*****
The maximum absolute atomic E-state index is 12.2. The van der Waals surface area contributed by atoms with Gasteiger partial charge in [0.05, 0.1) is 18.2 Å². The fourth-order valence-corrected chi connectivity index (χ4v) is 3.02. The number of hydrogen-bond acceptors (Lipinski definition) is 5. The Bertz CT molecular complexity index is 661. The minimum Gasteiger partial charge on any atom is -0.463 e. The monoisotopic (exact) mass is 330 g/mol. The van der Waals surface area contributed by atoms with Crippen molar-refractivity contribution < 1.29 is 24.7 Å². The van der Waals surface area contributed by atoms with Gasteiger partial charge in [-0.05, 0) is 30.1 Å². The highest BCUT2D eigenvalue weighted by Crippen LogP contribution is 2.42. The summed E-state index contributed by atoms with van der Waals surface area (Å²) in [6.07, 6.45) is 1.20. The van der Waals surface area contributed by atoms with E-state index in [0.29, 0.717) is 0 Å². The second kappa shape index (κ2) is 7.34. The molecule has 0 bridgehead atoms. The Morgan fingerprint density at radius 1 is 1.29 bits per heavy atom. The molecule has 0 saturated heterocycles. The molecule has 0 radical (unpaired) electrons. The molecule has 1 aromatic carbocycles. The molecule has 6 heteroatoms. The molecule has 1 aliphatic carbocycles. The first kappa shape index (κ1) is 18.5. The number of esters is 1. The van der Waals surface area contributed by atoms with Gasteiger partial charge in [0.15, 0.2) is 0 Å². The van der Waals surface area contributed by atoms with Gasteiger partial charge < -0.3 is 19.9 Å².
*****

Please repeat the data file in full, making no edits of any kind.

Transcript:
The maximum absolute atomic E-state index is 12.2. The van der Waals surface area contributed by atoms with Gasteiger partial charge in [0.05, 0.1) is 18.2 Å². The fourth-order valence-corrected chi connectivity index (χ4v) is 3.02. The number of hydrogen-bond acceptors (Lipinski definition) is 5. The Bertz CT molecular complexity index is 661. The minimum Gasteiger partial charge on any atom is -0.463 e. The monoisotopic (exact) mass is 330 g/mol. The van der Waals surface area contributed by atoms with Crippen molar-refractivity contribution < 1.29 is 24.7 Å². The van der Waals surface area contributed by atoms with Gasteiger partial charge in [-0.05, 0) is 30.1 Å². The highest BCUT2D eigenvalue weighted by Crippen LogP contribution is 2.42. The summed E-state index contributed by atoms with van der Waals surface area (Å²) in [6.07, 6.45) is 1.20. The van der Waals surface area contributed by atoms with E-state index in [0.29, 0.717) is 0 Å². The second kappa shape index (κ2) is 7.34. The molecule has 0 bridgehead atoms. The Morgan fingerprint density at radius 1 is 1.29 bits per heavy atom. The molecule has 0 saturated heterocycles. The molecule has 0 radical (unpaired) electrons. The molecule has 1 aromatic carbocycles. The molecule has 6 heteroatoms. The molecule has 1 aliphatic carbocycles. The first kappa shape index (κ1) is 18.5. The number of esters is 1. The van der Waals surface area contributed by atoms with Gasteiger partial charge in [0.15, 0.2) is 0 Å². The van der Waals surface area contributed by atoms with Gasteiger partial charge < -0.3 is 19.9 Å².